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TRADITIONAL DWELLINGS AND SETTLEMENTS REVIEW

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Volume 12.2

TRADITIONS OF THE MODERN: A CORRUPT VIEW
Ananya Roy
At this fin-de-siècle, the “post” that was meant to mark off the modern, or perhaps to qualify it, has turned out to be a looking-glass of sorts, reviving engagements with the question of modernity.  However, lurking in the shadows of this discourse is the “constitutive outside” that makes possible such narratives: tradition.  In this article, I explore the question of modernity through the trope of tradition.  I focus on three guises of the modern.  The first is a rigidly dualistic narrative that has long marked off the traditional from the modern.  Taking hold during the last fin-de-siècle, this is an unshakably teleological and Eurocentric modern that has woven its way through quite a bit of the social and political theory of the twentieth century.  Second, I investigate the possibility of multiple modernities.  I mean this not simply in terms of a globalized modern, diverse in its localizations, but as a modernity that is inherently and inevitably tainted.  Third, consideration of such corruptions leads to a brief discussion of epistemological and ontological challenges.  Drawing upon contemporary critical theory, I offer the “post” not as the end of intellectual traditions, but as a surplus present within the modern itself.  It is my hope that this view of, and from, a corrupt modern will open up new allegories — beyond those of deaths and endings.

HOME COOKING, NOSTALGIA AND THE PURCHASE OF TRADITION
Jean Duruz
This article teases out meanings of “home” in everyday practices against a backdrop of anxiety in Western postmodern/postindustrial imaginaries at the beginning of a new century.  Exploring reinventions of tradition, it draws on Australian women’s stories of establishing small businesses involved in the production of “homely” food and spaces.  It concludes that cultural critics should go beyond simply questioning late capitalism’s flexible purchase of tradition to meet its own ends.  In particular, more attention should be paid to the potential contribution of “microinventions” to the design of convivial cities and dwellings, without denying their political complexities.

THE ONTARIO COTTAGE: THE GLOBALIZATION OF A BRITISH FORM IN THE NINETEENTH CENTURY
Lynne D. Distefano
This article explores the spread of the diminutive, symmetrical, hip-roof cottage throughout part of the British Empire in the late eighteenth and nineteenth centuries.  It documents and suggests the possible sources for this house form within a specific context (Ontario, Canada), and offers reflections on the issues of globalization and localization as they apply to this particular Ontario form.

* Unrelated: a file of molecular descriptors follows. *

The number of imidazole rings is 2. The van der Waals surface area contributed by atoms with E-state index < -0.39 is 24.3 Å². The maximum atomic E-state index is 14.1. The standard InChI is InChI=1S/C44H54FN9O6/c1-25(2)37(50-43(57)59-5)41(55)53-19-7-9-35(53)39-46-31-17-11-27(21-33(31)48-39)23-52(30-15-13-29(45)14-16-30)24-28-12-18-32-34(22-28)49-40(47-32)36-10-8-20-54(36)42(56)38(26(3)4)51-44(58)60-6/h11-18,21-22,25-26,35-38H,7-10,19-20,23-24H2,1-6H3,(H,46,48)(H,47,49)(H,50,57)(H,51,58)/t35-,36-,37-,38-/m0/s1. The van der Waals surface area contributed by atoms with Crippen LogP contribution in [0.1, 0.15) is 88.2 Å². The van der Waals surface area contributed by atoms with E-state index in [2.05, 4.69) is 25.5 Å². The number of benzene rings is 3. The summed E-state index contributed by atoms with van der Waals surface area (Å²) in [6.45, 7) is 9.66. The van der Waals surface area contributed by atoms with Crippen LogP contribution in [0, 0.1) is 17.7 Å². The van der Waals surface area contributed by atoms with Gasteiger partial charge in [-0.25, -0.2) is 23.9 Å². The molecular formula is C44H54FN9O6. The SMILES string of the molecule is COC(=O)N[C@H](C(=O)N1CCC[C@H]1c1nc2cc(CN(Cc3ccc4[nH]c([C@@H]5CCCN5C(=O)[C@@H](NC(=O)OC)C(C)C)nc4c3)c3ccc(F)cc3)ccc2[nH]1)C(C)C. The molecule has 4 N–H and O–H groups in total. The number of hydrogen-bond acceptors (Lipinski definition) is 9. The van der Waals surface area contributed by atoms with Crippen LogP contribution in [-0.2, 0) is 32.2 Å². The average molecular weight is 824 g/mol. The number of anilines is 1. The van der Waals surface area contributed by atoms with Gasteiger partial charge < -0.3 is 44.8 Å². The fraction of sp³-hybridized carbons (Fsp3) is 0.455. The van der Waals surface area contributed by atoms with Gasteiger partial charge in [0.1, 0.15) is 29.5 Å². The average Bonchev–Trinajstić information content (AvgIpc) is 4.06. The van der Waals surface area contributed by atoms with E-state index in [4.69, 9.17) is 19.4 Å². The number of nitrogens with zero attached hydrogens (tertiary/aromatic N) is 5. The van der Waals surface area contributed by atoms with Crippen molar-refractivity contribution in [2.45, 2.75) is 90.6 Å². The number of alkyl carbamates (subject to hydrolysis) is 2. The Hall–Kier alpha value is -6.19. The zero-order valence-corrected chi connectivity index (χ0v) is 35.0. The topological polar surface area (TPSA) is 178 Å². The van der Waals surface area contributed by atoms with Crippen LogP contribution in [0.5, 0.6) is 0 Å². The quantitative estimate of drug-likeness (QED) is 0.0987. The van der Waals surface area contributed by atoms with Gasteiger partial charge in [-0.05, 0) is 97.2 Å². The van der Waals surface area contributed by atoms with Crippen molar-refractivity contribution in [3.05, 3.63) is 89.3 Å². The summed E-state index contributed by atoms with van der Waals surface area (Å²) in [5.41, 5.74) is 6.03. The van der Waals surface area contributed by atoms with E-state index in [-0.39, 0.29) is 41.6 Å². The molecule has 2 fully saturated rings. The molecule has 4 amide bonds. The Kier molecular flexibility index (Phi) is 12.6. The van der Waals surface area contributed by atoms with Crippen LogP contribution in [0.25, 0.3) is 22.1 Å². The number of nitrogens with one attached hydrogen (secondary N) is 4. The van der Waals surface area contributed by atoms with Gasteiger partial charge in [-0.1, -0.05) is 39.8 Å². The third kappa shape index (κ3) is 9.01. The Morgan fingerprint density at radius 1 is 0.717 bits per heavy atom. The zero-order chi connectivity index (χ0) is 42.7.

HOUSE HUNTING, OR I’VE NEVER “LIVED” IN MY HOUSE
André Casault
Less than fifty years ago, the Innu of Unamen Shipu, a Northern Quebec native community, were still a nomadic tribe, hunting, fishing, and gathering food across the vast reaches of northeastern Canada.  Since 1954, the year in which the government of Canada officially created an autochthon reserve at Unamen Shipu, the Innu have largely moved into permanent houses.  This article begins by examining the relationship between the Innu and their reserve dwellings.  It then presents an exploratory design exercise, the goal of which was to develop sustainable housing prototypes adapted to the Innu’s present way of life.  The exercise raised several interesting questions as to the persistence of tradition and the importance of place and territory in the design of dwellings.

MULTIPLE COURTYARD MANSIONS OF DHAKA: FORM AND CONTEXT
Mahbubur Rahman and Ferdouse Ara Haque
A number of splendid mansions were built in Dhaka in the late nineteenth and early twentieth centuries.  A hybrid of cultural patterns, they borrowed monumental formal elements from contemporary and classical European styles at the same time they employed indigenous spatial arrangements.  In particular, as in traditional Bengali houses, their interior areas were laid out around courtyards, which played many roles and allowed the mansions to maintain an internal human scale.  Today, such dichotomous houses remain the socio-cultural testament to the peculiar circumstances of the native social elite of the period.  This article analyzes the form and spatial arrangement of the multicourt mansions, and attempts to link them to their socio-cultural context.